11 Real Estate Contract Addenda Sellers Should Know

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If you’re selling your home, you probably already know about most of the necessary steps, like receiving and accepting offers and drafting your purchase agreement. But you should also know about the different addenda that a buyer might request.

An addendum is an additional document that’s added to a purchase and sales contract. Sellers and buyers can add addenda to the purchase agreement, and both parties must agree to the addenda before signing this legally binding contract.

We spoke with two top real estate agents to help decipher some of the most common types of contract addenda.

A wallet with cash used to buy real estate.
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1. Buyer contingencies addenda

Buyer contingencies are the most common addenda, according to Justin Ostow, a top real estate agent in Tampa, Florida, who completes 10% more sales than the average agent.

Contingencies dictate certain conditions which must be met for the contract to go through. For example, a buyer might request that the well be inspected and repaired before closing the sale.

Here are a few types of buyer contingency addenda you may encounter in an offer:

Inspection contingency

Sometimes called a due diligence contingency, an inspection contingency addendum allows the buyer to back out of the contract if the home inspection does not come back as expected. The buyer may request the seller to complete necessary repairs or offer money to cover the repairs. If the seller refuses, this addendum gives the buyer the right to terminate the contract with their earnest money intact.

Ostow says that if the buyer has accepted the property after the inspection, he will add an addendum that releases the inspection contingency to serve as an official record.

“It’s not a formal addendum … but most agents have one drawn up that just says the buyer accepts the property in its current condition and hereby releases the inspection contingency of the contract,” Ostow notes.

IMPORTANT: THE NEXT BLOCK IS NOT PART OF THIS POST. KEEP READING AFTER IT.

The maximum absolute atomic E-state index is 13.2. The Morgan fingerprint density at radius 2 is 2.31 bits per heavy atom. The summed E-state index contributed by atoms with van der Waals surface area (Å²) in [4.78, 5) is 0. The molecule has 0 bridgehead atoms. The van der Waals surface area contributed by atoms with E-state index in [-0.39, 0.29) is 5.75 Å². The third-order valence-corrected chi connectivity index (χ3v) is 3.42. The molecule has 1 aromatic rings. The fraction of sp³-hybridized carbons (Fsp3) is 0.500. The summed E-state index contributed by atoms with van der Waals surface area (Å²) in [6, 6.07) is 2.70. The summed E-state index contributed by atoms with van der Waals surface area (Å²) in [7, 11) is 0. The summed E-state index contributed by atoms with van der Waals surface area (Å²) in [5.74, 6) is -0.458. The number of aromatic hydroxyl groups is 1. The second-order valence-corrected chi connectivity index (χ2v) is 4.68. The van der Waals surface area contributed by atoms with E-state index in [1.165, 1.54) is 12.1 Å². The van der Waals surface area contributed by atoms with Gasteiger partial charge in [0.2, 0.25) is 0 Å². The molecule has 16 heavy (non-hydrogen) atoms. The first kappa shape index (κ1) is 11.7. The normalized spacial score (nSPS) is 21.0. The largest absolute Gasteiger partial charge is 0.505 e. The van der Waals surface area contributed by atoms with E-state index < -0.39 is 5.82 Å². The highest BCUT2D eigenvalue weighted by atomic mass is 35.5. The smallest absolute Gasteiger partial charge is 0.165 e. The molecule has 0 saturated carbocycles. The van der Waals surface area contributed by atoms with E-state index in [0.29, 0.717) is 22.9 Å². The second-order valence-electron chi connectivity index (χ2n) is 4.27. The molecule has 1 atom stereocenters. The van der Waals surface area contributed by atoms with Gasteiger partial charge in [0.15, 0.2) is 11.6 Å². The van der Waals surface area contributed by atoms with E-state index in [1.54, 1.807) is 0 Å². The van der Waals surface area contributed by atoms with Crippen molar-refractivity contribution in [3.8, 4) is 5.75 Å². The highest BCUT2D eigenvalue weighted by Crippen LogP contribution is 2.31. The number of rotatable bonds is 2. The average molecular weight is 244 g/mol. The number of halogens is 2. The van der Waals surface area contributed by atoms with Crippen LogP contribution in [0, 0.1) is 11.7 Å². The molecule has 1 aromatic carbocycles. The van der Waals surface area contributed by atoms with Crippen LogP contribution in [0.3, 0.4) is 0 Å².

If the buyer forgoes the inspections altogether, the seller should include a property condition disclosure that declares the buyer accepts the property as-is. More and more buyers are opting to waive inspections in today’s hot seller’s market.

Appraisal contingency

Like an inspection contingency, an appraisal contingency allows the buyer to exit the deal if the appraisal comes back at a lesser value than the purchase price. This addendum protects buyers from overpaying for homes and getting trapped in a contract for a home they can’t afford (a lender won’t approve a mortgage for more than a property is worth).

Ostow points out that this contingency is less common in a seller’s market where more buyers pay for homes in cash to beat the competition:

“It’s not as popular now because a lot of buyers are foregoing the appraisal, or at least they’ll come up with the difference if the appraisal doesn’t come in at the contract price.”

Financing contingency

This type of addendum is also known as a mortgage contingency. It protects the buyer in the case they cannot secure financing from a lender. Most financing contingency addenda include a time frame during which the buyer must secure financing. If the buyer fails to do so, they can collect their earnest money and leave the deal.